In the first test, Steve and I fermented 6 gallons (23 L) of mead. Then, we divided the mead between six 1-gallon (3.8-L) jugs and added interesting ingredients: ancho chili pepper, blood orange, black cherry, allspice and apricots with saffron.

For the second round, we decided to put five yeast strains to the test to see how they affected a divided must: Narbonne, US 56, Hefeweizen, Trappist Ale and Montrachet.

In each mead experiment, we were able to use an expensive ingredient – honey – in a way that allowed us to preview the effects of various variables on a small scale before we made the commitment to make a full 5 gallons (19 L).

What’s Different?

Brewing is basically the same at any scale, but the details of small batch homebrewing differ from “full-scale” homebrewing in a few key ways.

A sensitive scale is needed to measure the quantities of ingredients, since the amounts are smaller and small differences in weighed amounts can have a big impact on the beer. This is especially true when it comes to weighing hops. A scale that can measure to the nearest gram is very useful to a small-scale homebrewer.

If you are a partial mash brewer, brewing small batches, it’s easy to formulate your recipes such that most of your extract weight — the fermentable and non-fermentable “stuff” that contributes to your original gravity — comes from mashed grains rather than malt extract. This gives you the flexibility to use a wide variety of base malts as well as fairly large amounts of some starchy adjuncts (such as corn or rice).

Small-scale mashing can easily be done in small pots or beverage coolers. For every 1 gallon (3.8 L) of space you have in your mashing vessel, you can mash 2.0 lbs. (0.91 kg) of grain and collect about 1 gallon (3.8 L) of wort at around 12 °Plato (SG 1.048). The exact volume and wort density you achieve will depend on the grains you mash, how well they are crushed, how much sparge water you use and other variables. Batch sparging or no-sparge procedures work well for smaller batches.

The time to take a small batch of wort up to boiling temperature is shorter than a full-sized batch, obviously. Even on a standard kitchen stove, there is relatively little down time waiting for the mercury to rise. However, this raises the point that since you are boiling a small amount of wort, you may need to watch the boil more carefully to see that the wort isn’t scorched or the evaporation rate is too high.

One big benefit for stovetop brewers is that, with batch sizes of 3 gallons (11 L) or less, they can likely perform a vigorous full-wort boil on their stovetop, instead of boiling a thick wort and diluting it later with water. With a full-wort boil, you don’t need to worry about your hop utilization limiting the bitterness of your beer or the wort picking up too much color during the boil.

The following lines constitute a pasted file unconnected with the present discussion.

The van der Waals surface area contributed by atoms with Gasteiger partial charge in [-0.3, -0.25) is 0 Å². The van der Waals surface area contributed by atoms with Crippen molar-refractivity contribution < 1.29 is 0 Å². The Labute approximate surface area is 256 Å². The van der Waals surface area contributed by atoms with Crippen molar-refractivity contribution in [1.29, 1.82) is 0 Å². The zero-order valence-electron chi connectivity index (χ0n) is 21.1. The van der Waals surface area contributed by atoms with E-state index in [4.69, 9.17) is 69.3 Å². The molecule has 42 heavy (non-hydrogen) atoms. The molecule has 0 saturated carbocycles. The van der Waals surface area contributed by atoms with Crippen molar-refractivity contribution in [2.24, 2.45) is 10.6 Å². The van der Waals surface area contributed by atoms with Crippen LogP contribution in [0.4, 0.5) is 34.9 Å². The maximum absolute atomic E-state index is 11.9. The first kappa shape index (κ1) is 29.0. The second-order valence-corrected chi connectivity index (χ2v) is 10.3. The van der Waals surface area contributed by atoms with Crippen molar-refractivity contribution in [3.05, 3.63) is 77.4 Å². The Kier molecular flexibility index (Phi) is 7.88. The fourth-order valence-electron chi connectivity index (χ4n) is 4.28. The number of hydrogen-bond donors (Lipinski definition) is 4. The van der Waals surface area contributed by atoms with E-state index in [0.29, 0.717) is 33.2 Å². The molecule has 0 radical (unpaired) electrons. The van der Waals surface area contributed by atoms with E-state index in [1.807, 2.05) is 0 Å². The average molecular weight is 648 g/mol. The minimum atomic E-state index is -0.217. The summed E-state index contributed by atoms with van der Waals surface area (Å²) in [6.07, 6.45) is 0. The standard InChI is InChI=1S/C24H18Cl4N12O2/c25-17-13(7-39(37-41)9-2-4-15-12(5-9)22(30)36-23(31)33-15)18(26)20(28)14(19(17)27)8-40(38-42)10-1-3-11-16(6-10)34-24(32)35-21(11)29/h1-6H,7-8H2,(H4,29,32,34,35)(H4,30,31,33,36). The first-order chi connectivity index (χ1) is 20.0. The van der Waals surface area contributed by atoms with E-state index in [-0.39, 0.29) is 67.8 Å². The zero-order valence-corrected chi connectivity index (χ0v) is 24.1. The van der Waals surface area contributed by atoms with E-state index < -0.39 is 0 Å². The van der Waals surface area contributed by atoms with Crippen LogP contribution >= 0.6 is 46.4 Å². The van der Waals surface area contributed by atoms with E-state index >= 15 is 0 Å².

In small batches, wort chilling can be done quickly and simply, without a wort chiller. In a recent brew session, I timed how long it took to chill my wort in an ice bath in my kitchen sink, using around 5 pounds (2.3 kg) of ice. The three quarts (~ 3 L) went from boiling to pitching temperature in around ten minutes. Batches up to 3 gallons (11 L) can be cooled in a sink without too many problems (although it may take an hour or so and require more ice).

Tubes of White Labs liquid yeast and packs of Wyeast liquid yeast contain around 100 billion cells per package. Likewise, an 11 g sachet of dried yeast contains around 110 billions cells. (Note: These numbers are approximate. Cell counts in yeast packages vary and poor handling can significantly decrease the number of healthy cells present.) For 5 gallons (19 L) of moderate-strength (12 °Plato/SG 1.048) ale, the optimal number of yeast cells to pitch is around 260 billion. Thus, for smaller batches, you may be able to pitch straight from the package and get close to the optimal pitching rate.

Using a yeast pitching calculator can help in determining the proper amount of yeast to pitch. For example, Jamil Zainasheff’s “Mr. Malty’s Pitching Rate Calculator” (at indicates that two grams of dried yeast is recommended for 3 quarts (2.8 L) of wort at 1.055 specific gravity and the “Six-Pack Late-Hopped Simcoe Ale” accompanying this story fermented very well with two grams of dried yeast. Again, an good scale is a necessity.

As with a 5-gallon (19-L) batch of homebrew, you can bottle your beer in 12 oz. (355 mL), 16 oz. (473 mL) or 22 oz. (651 mL) bottles. You can also bottle condition in 1 L swing-top “torpedoes” or 2 L “growlers.” However, more convenient options are available.

Most homebrew shops sell mini-keg systems, including those based on 5-L (1.3-gallon) aluminum kegs or 6-L (1.6-gallon) plastic (PET) bottles. These mini-kegs are primed with sugar and bottle conditioned like regular homebrew, but dispensed with small CO2 cartridges (like those used in paintball guns). If you have a standard homebrew kegging system, a 2.5-gallon (9.5-L) or 3-gallon (11-L) Corny keg could be used — if you can find one; they are not as common as the standard 5-gallon (19-L) size.

In priming the beer at bottling time, we choose to prime each bottle instead of adding sugar to the whole batch. To make this process easier, we use Cooper’s Carbonation Drops, which are essentially plain sugar “candies” that are designed for the priming process. Muntons makes a product called CarbTabs for the same purpose. Of course, you can also dose each individual bottle using dextrose or sucrose as well, but be very careful in your measurements.